Term, The fast-growing collaboration tool, which recently reached a valuation of $ 2 billion, announced on Monday that its service in China is blocked.
The productivity app has attracted numerous startups and technicians worldwide – including in China – who have launched their all-in-one platform that combines notes, wikis, tasks and teamwork. The four-year-old San Francisco app is widely regarded as a serious rival by Evernote. that started in 2004.
term said it was "monitoring the situation and will continue to post updates," but the timing of the ban markedly coincides with China's annual parliamentary session, which began last week after a two-month delay due to the COVID-19 pandemic. Internet regulation and censorship are usually exacerbated at important political meetings in the country.
The term could not be reached immediately for a comment.
For Notion and other apps that have become public in China but do not comply with local laws, an impending course of action is almost certain. The country's cybersecurity watchdog may find the free flow of Notion problematic when exchanging notes. Some users have even conveniently converted the user-friendly desktop version of the tool into personal websites. If Notion maintained its presence in China, it would have to bow to the same rules that govern all content creation platforms in China.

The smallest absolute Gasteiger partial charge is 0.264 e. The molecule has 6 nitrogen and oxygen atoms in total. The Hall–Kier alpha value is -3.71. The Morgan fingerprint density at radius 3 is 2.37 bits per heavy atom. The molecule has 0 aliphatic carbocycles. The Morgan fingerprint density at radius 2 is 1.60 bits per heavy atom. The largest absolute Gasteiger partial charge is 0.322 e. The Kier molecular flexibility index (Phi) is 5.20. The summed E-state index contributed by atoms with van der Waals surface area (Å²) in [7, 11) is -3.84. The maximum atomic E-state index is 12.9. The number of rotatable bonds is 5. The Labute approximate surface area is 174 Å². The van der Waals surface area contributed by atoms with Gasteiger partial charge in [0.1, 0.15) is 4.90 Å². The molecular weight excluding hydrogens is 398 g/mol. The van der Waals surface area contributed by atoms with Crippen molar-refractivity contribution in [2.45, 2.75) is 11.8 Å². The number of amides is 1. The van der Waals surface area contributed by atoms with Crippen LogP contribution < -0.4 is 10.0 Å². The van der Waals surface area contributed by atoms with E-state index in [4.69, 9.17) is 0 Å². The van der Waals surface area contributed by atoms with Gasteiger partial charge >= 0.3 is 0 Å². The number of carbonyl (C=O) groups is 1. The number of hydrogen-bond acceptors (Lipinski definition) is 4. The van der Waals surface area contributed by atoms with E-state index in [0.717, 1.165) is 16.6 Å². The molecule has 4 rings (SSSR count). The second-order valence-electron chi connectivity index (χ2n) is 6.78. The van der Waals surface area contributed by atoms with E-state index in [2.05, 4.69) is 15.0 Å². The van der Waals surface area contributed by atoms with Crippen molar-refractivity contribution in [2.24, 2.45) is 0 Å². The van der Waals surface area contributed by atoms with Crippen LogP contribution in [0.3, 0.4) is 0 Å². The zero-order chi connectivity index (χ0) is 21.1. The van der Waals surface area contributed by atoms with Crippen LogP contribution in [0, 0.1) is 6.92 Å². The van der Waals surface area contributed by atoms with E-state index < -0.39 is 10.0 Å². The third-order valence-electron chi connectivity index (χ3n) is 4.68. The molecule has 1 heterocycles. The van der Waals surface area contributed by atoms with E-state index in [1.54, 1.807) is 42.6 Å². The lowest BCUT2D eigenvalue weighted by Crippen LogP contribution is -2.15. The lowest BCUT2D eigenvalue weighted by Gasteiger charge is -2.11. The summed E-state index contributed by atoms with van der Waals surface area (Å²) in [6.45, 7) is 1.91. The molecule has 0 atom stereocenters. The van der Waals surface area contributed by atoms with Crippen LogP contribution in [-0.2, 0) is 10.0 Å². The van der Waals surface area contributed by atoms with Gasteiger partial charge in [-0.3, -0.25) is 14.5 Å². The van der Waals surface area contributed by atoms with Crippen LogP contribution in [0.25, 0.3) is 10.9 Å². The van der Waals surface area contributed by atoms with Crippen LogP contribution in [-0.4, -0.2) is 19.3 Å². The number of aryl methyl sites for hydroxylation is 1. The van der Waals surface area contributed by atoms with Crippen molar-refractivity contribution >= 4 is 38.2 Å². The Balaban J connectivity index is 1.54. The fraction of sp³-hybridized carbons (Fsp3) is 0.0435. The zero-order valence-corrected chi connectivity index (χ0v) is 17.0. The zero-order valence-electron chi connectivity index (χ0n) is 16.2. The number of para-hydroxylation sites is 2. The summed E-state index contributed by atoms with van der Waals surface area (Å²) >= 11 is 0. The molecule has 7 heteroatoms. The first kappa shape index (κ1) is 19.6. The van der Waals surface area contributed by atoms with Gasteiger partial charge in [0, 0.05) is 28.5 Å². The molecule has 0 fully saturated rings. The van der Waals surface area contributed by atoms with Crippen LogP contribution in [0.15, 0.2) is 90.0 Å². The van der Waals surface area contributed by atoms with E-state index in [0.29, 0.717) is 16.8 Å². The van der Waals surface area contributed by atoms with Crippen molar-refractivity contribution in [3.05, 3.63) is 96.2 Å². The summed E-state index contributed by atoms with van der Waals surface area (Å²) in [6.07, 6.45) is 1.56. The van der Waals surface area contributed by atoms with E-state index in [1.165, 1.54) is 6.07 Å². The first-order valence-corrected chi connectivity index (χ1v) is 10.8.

His predecessor Evernote, For example, a Chinese joint venture was founded in 2018 and a local edition published under the Yinxiang Biji brand, which has compromised functions and stores user data in China.
Rivalry in collaboration
Shortly before the ban in China, Notion rose to the most downloaded productivity app in domestic Android stores on May 21, according to data from App Annie's third-party providers. The sudden surge seems to be linked to his Chinese imitator Hanzhou (寒 舟), who has caused controversy in the developer community over his striking similarity to Notion.
In an apologetic post published on May 22, Xu Haihao, the brain behind Hanzhou and a former employee of ByteDance's document-sharing app, Shimo, admitted to "developing the Notion-based project."
"We were wrong from the start," wrote Xu. "But I didn't want to offend anyone. My intention was to learn from (Notions) technology. "As a solution, the developer said he would suspend Hanzou development and user registration.
Some of the largest technology companies in China are working for the workplace productivity industry, which has recently received a boost during the coronavirus crisis. Alibaba's Dingtalk claimed last August that more than 10 million companies and over 200 million individual users had registered on its platform. For comparison: According to WeChat Work from Tencent, more than 2.5 million companies and around 60 million active users were registered by December.